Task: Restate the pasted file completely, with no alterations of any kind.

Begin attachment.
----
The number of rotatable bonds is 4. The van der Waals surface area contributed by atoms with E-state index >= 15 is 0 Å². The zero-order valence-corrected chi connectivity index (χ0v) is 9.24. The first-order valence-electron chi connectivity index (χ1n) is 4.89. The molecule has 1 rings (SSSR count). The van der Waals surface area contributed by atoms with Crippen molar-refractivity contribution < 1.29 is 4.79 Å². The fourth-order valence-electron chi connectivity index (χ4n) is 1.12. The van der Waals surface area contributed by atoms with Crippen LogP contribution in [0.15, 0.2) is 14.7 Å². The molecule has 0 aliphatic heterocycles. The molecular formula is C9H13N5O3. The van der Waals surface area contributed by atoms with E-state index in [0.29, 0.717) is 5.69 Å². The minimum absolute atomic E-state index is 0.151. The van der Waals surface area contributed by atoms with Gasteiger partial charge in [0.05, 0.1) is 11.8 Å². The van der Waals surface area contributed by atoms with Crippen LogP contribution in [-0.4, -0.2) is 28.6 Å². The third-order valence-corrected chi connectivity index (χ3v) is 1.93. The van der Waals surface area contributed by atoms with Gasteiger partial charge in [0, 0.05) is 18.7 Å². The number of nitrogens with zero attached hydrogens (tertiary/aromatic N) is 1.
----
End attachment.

The number of rotatable bonds is 4. The van der Waals surface area contributed by atoms with E-state index >= 15 is 0 Å². The zero-order valence-corrected chi connectivity index (χ0v) is 9.24. The first-order valence-electron chi connectivity index (χ1n) is 4.89. The molecule has 1 rings (SSSR count). The van der Waals surface area contributed by atoms with Crippen molar-refractivity contribution < 1.29 is 4.79 Å². The fourth-order valence-electron chi connectivity index (χ4n) is 1.12. The van der Waals surface area contributed by atoms with Crippen LogP contribution in [0.15, 0.2) is 14.7 Å². The molecule has 0 aliphatic heterocycles. The molecular formula is C9H13N5O3. The van der Waals surface area contributed by atoms with E-state index in [0.29, 0.717) is 5.69 Å². The minimum absolute atomic E-state index is 0.151. The van der Waals surface area contributed by atoms with Gasteiger partial charge in [0.05, 0.1) is 11.8 Å². The van der Waals surface area contributed by atoms with Crippen LogP contribution in [-0.4, -0.2) is 28.6 Å². The third-order valence-corrected chi connectivity index (χ3v) is 1.93. The van der Waals surface area contributed by atoms with Gasteiger partial charge in [0, 0.05) is 18.7 Å². The number of nitrogens with zero attached hydrogens (tertiary/aromatic N) is 1.